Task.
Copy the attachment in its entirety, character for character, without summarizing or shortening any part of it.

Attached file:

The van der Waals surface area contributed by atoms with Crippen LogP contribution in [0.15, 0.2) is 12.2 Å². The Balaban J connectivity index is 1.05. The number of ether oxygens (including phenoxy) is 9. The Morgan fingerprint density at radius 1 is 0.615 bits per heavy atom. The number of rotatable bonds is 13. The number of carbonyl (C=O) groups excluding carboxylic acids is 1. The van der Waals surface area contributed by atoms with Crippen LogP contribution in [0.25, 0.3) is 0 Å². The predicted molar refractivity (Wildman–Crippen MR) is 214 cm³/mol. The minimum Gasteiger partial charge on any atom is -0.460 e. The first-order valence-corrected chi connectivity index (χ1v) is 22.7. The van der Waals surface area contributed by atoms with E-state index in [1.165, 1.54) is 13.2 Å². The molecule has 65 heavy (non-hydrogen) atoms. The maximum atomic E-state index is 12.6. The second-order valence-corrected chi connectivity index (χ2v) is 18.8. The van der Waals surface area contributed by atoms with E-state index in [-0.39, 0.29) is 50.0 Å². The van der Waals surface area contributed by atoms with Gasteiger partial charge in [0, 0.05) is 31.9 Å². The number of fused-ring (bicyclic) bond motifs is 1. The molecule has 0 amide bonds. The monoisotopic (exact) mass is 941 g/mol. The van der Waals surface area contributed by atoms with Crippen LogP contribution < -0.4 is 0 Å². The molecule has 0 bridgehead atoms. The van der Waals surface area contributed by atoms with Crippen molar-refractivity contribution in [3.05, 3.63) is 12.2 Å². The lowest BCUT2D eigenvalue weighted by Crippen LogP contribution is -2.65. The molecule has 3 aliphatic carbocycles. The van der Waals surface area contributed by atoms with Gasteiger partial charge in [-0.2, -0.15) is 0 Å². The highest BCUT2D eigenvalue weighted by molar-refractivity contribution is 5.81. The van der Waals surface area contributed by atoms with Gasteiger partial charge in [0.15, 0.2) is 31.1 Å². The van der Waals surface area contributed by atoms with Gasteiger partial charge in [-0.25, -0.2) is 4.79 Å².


The van der Waals surface area contributed by atoms with Crippen LogP contribution in [0.15, 0.2) is 12.2 Å². The Balaban J connectivity index is 1.05. The number of ether oxygens (including phenoxy) is 9. The Morgan fingerprint density at radius 1 is 0.615 bits per heavy atom. The number of rotatable bonds is 13. The number of carbonyl (C=O) groups excluding carboxylic acids is 1. The van der Waals surface area contributed by atoms with Crippen LogP contribution in [0.25, 0.3) is 0 Å². The predicted molar refractivity (Wildman–Crippen MR) is 214 cm³/mol. The minimum Gasteiger partial charge on any atom is -0.460 e. The first-order valence-corrected chi connectivity index (χ1v) is 22.7. The van der Waals surface area contributed by atoms with E-state index in [1.165, 1.54) is 13.2 Å². The molecule has 65 heavy (non-hydrogen) atoms. The maximum atomic E-state index is 12.6. The second-order valence-corrected chi connectivity index (χ2v) is 18.8. The van der Waals surface area contributed by atoms with E-state index in [-0.39, 0.29) is 50.0 Å². The van der Waals surface area contributed by atoms with Gasteiger partial charge in [0, 0.05) is 31.9 Å². The number of fused-ring (bicyclic) bond motifs is 1. The molecule has 0 amide bonds. The monoisotopic (exact) mass is 941 g/mol. The van der Waals surface area contributed by atoms with Crippen LogP contribution < -0.4 is 0 Å². The molecule has 0 bridgehead atoms. The van der Waals surface area contributed by atoms with Crippen molar-refractivity contribution in [3.05, 3.63) is 12.2 Å². The lowest BCUT2D eigenvalue weighted by Crippen LogP contribution is -2.65. The molecule has 3 aliphatic carbocycles. The van der Waals surface area contributed by atoms with Gasteiger partial charge in [-0.2, -0.15) is 0 Å². The highest BCUT2D eigenvalue weighted by molar-refractivity contribution is 5.81. The van der Waals surface area contributed by atoms with Gasteiger partial charge in [0.15, 0.2) is 31.1 Å². The van der Waals surface area contributed by atoms with Gasteiger partial charge in [-0.25, -0.2) is 4.79 Å².